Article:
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All-Star Watch: American League

The best of the American League this season, and the players you should be voting for on your All-Star ballots.

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Joe Mauer Isn’t the Problem in Minnesota

Its been an ugly season so far in the Minneapolis-St. Paul area, as the Twins are already out of contention, fighting with the lowly Cubs, losers of 12 straight, for the unceremonious title of worst team in baseball. There are plenty of reasons for the Twins terrible 15-32 record so far. Chief among them is the fact that the pitching staff has given up 264 runs this seasons. That’s 60 more runs than a league average staff and a whopping average of 5.62 runs allowed a game. But as I was perusing the interwebs, I stumbled upon this post by Nick Nelson, on good ‘ole ESPN.com, and was given another reason for Minnesota’s struggles: Joe Mauer.

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3 Up, 3 Down

3 Up

  1. Mother’s Day Walk-Off Grand Slams. Both Giancarlo Stanton and Joey Votto made their mother’s happy yesterday, hitting game-winning grand slams. Stanton leveled the baseball he hit, blasting a no-doubt homer to left-center field, off the catwalk, over 430 feet away. Very few players have the power to hit a ball where Stanton hit his blast, and it caps off an impressive week for the young slugger. Stanton has 2 homers, 4 doubles, 10 RBI and is batting .381 over the last 10 games. The Marlins are going as Stanton goes, and it’s no coincidence that his hot streak has led to a 10 win-2 loss stretch for the team. Votto’s grand slam was a bit more dramatic, coming with 2 outs and 2 strikes, the Reds trailing by a lone run. He got a good pitch to handle from Henry Rodriguez and stayed on the ball to drive it to deep centerfield for a homer. Votto single-handedly won the game for Cincinnati, going 4-5 with 3 homers, a double, 4 runs scored, and 6 RBI. He bumped his batting average up to .319, and already leads the NL in walks and doubles. If Votto can keep it up he stands a good chance of winning his 2nd MVP award.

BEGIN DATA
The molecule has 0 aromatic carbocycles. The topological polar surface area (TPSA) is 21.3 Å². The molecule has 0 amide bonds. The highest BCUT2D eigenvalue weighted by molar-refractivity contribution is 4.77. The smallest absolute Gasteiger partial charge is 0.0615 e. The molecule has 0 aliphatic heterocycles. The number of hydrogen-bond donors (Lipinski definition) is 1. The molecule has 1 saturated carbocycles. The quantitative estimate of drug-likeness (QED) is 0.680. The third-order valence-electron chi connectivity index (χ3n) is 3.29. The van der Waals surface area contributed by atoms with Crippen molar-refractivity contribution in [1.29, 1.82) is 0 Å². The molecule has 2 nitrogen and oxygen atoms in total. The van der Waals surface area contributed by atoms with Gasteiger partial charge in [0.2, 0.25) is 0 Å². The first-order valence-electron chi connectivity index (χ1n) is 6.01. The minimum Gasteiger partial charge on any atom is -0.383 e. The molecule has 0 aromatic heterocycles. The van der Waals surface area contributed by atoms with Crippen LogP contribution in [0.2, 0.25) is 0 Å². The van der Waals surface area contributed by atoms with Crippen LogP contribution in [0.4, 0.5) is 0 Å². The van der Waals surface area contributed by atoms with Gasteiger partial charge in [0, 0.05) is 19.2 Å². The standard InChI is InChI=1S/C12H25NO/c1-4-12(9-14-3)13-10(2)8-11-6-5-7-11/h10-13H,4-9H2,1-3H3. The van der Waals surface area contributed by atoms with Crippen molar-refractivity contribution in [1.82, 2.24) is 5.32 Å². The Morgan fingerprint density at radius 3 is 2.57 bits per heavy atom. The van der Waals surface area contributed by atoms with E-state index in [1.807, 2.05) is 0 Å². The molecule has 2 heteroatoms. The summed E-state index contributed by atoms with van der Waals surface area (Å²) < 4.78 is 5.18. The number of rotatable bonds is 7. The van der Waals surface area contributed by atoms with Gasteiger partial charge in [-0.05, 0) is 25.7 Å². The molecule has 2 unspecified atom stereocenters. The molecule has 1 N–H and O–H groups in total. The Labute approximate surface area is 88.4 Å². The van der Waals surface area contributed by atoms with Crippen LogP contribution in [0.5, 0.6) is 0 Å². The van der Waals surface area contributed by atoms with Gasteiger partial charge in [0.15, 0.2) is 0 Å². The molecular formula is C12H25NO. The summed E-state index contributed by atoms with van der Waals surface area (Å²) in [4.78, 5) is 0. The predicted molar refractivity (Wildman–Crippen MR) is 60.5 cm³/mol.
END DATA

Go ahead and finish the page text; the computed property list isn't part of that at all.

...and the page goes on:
2. Atlanta’s balanced attack. The most impressive series victory of the entire season in the National League occurred over the weekend when the Braves completed their sweep of the previously red-hot St. Louis Cardinals with a 7-4 victory on Sunday. Atlanta also passed St. Louis as the top-scoring team in the National League, with a total of 189 runs scored, good for 2nd in baseball. The Braves have been getting good contributions throughout the lineup, with 6 of their 9 hitters checking in with an OPS+ above the league average of 97. Freddy Freeman is really beginning to blossom into an All-Star caliber 1st baseman, showing a great ability to get on base and hit for power His OPS+ of 130 ranks 2nd on the Braves and he leads the team in homeruns, 6, and RBIs, 28. Michael Bourne has been terrific since coming over from Houston at last year’s trade deadline, and is hitting .336 with 11 steals. Jason Heyward’s back problems look like a thing of the past and he is showing a new aggressiveness on the base paths, with 9 steals already, 2 shy of his career high. With Dan Uggla and Brian McCann starting to heat up, Chipper Jones bombing the ball like he did a decade earlier as well as a deep pitching staff, the Braves have all the pieces to win the NL East title this year, even with all the depth in the division.